::Literate Blather::
Monday, August 18, 2008
The Sexiest Song Ever Recorded?

Who Can Match the Sex Appeal of Nancy Sinatra Singing "These Boots Are Made for Walking?"

Nancy Sinatra may not have invented the concept of pop singer as sex kitten, but with her 1966 hit “These Boots Are Made for Walking” she came damn close to perfecting it.

Can you say: Purrrrrrrrrrrr?

Rock critic Tom Breihan describes the song as “maybe the finest bitchy kiss-off in pop history.” That’s putting it mildly. “Boots’” is subversively nasty stuff – conjuring images of erotic, sadomasochistic encounters in hotels with underage girls that would make your hometown minister sweat through his priestly collar.

Take a gander at lyrics like: “You’ve been messin’ where you shouldn’t have been a messin’/ and now someone else is gettin’ all your best.”


“You keep playin’ where you shouldn’t be playin’/ and you keep thinkin’ that you’ll never get burnt. Ha! I just found me a brand new box of matches yeah/ and what he know you ain’t had time to learn.”

I’m starting to sweat myself.

“Boots” was written and produced by Texas-born Lee Hazlewood who instructed Sinatra to sing the song as if she were a 16-year-old girl breaking up with a 40-year-old man. Apparently, Nancy took that advice to heart and the result was seductive, high-camp pop hit.

She sings the song like a playful seductress who knows she’s got the goods – and knows how to use them (see the go-go video above). Nancy knows how to use that smile of hers to good effect – using her voice (and in the video her eyes) to convey sexiness more effectively than most of today’s scantily clad pop mavens could ever dream of.

All you have to do is listen to Jessica Simpson’s poorly executed attempt to cover the song for the movie “Dukes of Hazard” to understand that being sexy is more than wearing short shorts. Nancy oozes sex appeal while Jessica oozes raunchiness.

There’s no doubt that Nancy had limited vocal range and she won’t be appearing anywhere in the pantheon of great female vocalists. But on this song – Nancy hit magical pay dirt. It’s a one-hit wonder of astonishing achievement – combining borderline vague sexually charged lyrics with Sinatra’s nice, but somewhat dirty ingénue persona.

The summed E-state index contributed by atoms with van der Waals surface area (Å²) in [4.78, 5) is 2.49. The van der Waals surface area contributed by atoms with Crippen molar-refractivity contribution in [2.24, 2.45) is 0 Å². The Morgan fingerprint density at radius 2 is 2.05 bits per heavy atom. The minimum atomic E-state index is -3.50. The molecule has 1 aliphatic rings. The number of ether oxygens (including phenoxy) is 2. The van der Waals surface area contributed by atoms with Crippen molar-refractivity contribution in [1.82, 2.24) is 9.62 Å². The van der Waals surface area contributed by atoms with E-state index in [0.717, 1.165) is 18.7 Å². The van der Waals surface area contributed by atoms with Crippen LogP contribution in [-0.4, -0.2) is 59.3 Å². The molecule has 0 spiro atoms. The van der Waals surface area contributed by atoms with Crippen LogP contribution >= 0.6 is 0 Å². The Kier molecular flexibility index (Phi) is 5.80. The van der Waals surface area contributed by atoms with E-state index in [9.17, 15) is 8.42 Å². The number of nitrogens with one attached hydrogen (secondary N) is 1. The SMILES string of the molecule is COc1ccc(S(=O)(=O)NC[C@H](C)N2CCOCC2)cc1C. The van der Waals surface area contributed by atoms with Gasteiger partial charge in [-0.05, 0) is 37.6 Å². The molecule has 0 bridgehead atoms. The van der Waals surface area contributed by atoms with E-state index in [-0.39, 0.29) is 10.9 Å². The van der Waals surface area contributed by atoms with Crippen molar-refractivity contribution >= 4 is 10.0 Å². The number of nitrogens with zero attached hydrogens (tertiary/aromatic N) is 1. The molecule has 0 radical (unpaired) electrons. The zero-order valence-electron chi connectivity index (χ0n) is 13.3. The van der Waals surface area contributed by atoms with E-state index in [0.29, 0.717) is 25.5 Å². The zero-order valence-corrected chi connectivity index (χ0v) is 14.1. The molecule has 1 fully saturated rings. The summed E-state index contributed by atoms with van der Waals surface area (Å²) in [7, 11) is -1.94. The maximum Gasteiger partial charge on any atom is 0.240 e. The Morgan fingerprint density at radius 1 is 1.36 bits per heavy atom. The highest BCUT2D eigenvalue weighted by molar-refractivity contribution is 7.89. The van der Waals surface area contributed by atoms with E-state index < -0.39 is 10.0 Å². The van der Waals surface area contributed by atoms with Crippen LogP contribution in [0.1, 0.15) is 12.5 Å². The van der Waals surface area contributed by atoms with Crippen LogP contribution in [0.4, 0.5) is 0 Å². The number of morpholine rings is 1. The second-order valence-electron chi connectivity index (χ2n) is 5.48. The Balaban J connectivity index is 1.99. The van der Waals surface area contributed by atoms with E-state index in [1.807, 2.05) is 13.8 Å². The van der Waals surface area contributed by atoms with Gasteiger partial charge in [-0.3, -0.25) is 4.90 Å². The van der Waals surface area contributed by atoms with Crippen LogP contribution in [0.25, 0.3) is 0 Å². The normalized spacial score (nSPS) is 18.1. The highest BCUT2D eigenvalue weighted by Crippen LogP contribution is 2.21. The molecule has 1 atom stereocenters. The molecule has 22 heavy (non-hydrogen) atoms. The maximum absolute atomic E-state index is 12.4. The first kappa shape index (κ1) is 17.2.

Part of the magic came from being backed up by some rather magnificent musicians – who add a sultry sizzle to the song. That’s where the legendary Los Angeles session musicians known as the Wrecking Crew came in. The key was using Carol Kaye on electric bass and Chuck Berghofer on the double bass – giving “Boots” that heavy, driving backbeat that adds to the atmosphere. The tangy guitar and bass that just picks and sails at the end of each refrain doesn’t hurt either. It’s no wonder that the troops in Vietnam fell in love with this number.

What’s not to love? A beautiful blond singing about catching her lover with another woman – so for revenge she breaks his heart in two and starts giving all of her attention to a new (and damn lucky) boy toy.

Few songs hit the pay dirt for playful sexiness as “Boots” – and certainly Nancy Sinatra drive more sex appeal into one pop song than the likes of Brittany, Jessica and Christina have done over there whole careers. Here’s a nod to “Boots” as one of the sexiest songs ever put to vinyl.

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Blogger Bybee said...
This song came out when I was five or six. I wanted to BE Nancy Sinatra! I got go-go boots for my birthday that year.

Blogger Dave Zeltserman said...
To answer your question, if it wasn't for the great Dusty Springfield, maybe.

Blogger GFS3 said...
Alas, Dusty hasn't aged as well as Nancy...

Blogger Chrees said...
The song is an interesting mix of explicit and implied, unlike... say something like the Divinyls' "I Touch Myself". Which makes "Boots" much longer lived while the other sounds more like a novelty song today.

Regarding sex appeal in other songs, when the chemistry is right, duets can be steamier than a sauna. Gaye & Terrell or Womack & Womack for example...you wonder how they were keeping their hands off each other during some of those songs.

Blogger GFS3 said...
You're right about the Divinyls. "I Touch Myself" is just too overt and what seemed cutting-edge sexual then is now rather trite.

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